Last week, Anand Giridharadas penned an article for The New York Times called “Where a Cellphone Is Still Cutting Edge“. In it, he refers to uses of cellphone in the developing world and how transformational cellphones can be. He also poses an interesting thought on the US’s potential windfall from mobile-ladened cellphone users in the developing world:
All of which suggests the presence of an innovation gap between the world’s richest societies and the poorest — not in device design so much as in usage. And there is a question about whether the United States, which gained so much from the Internet revolution, will similarly profit from the entry of billions more people from the developing world into a massive worldwide middle class — consumers now but not yet rich, with a simple cellphone and a less-is-more sensibility.
But is desire replacing need as the mother of American inventions? Will domestic demand for ever sleeker, faster, fancier devices make it harder for Americans to innovate for the vaster, less opulent world outside, still dominated by frugal wants? Perhaps.
This is completely the wrong argument. It’s not incumbent upon Americans to innovate for the developing world (although we try hard). There’s a stark distinction between hardware and software, and between functionality and content. Sure, the industrialized/industrializing world may provide the hardware and functionality, even potentially ‘customized’ with flashlights and robust batteries, but it’s the individual contexts that will determine the appropriate applications and programs that users will most use. Some may be ported from the developed world, yet many will be developed locally.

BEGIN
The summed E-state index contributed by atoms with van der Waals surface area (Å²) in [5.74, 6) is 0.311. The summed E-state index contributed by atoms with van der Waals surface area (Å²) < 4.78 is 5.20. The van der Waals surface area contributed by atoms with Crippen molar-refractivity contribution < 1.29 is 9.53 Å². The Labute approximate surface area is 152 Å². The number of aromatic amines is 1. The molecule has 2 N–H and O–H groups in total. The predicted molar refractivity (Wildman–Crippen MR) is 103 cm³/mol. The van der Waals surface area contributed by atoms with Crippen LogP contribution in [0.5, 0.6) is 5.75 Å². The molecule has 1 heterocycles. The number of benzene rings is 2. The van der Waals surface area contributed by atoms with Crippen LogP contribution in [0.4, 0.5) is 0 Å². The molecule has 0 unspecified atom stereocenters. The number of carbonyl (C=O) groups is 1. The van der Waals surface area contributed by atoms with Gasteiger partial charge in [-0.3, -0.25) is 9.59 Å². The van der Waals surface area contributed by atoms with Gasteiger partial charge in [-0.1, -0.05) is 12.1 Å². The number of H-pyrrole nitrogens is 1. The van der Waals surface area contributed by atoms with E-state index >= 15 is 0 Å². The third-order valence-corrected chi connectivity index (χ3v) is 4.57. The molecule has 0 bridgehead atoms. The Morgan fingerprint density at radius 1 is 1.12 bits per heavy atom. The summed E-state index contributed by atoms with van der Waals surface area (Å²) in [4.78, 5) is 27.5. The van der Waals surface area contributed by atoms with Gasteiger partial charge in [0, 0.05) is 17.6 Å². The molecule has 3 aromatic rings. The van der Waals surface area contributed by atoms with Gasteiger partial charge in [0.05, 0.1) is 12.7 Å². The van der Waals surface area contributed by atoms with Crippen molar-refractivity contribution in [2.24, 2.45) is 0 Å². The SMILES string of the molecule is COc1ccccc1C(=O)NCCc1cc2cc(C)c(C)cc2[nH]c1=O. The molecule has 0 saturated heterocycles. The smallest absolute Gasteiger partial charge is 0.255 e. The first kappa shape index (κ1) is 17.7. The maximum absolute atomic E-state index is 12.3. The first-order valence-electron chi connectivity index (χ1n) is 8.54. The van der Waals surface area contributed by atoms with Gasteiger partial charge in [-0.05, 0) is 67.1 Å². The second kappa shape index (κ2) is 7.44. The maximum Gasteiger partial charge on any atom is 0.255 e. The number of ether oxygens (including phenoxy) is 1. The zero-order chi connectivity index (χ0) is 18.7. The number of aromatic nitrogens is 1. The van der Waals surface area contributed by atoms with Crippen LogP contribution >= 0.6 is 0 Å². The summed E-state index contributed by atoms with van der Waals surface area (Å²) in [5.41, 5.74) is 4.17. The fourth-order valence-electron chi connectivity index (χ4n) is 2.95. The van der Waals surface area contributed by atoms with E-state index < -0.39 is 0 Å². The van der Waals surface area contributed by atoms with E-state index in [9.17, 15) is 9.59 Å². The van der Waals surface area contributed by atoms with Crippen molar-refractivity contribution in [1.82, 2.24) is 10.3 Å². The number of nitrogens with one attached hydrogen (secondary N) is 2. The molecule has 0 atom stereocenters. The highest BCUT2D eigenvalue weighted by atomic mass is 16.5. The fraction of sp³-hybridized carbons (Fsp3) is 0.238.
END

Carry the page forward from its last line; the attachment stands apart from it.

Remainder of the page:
Giridharadas then poo-poos Ken Banks’ assertion that the West oftentimes misapproaches implementing technology in the developing world:
Ken Banks, a British entrepreneur who works in Africa and developed FrontlineSMS, a text-messaging service for aid groups, put it this way: “There’s often a tendency in the West to approach things the wrong way round, so we end up with solutions looking for a problem, or we build things just because we can.”
Well, yes. Then again, the mobile phone itself began that way. In 1987, when Michael Douglas famously carried one in “Wall Street,” it was an exorbitant gadget for high rollers. Now it’s more common than a toilet.
Again, the author is a bit off. The cellphone was developed for people like the stockbrokers in “Wall Street” who could afford the technology at the time, and not developed with poor people in mind. Technology built for developing world consumers that isn’t a marriage between bottom-up contextualizing and top-down possibilitizing will fail. I invite Giridharadas to come and implement a tech project with us. He’ll quickly understand that plopping a mobile phone loaded with cool applications in a poor person’s hand won’t work.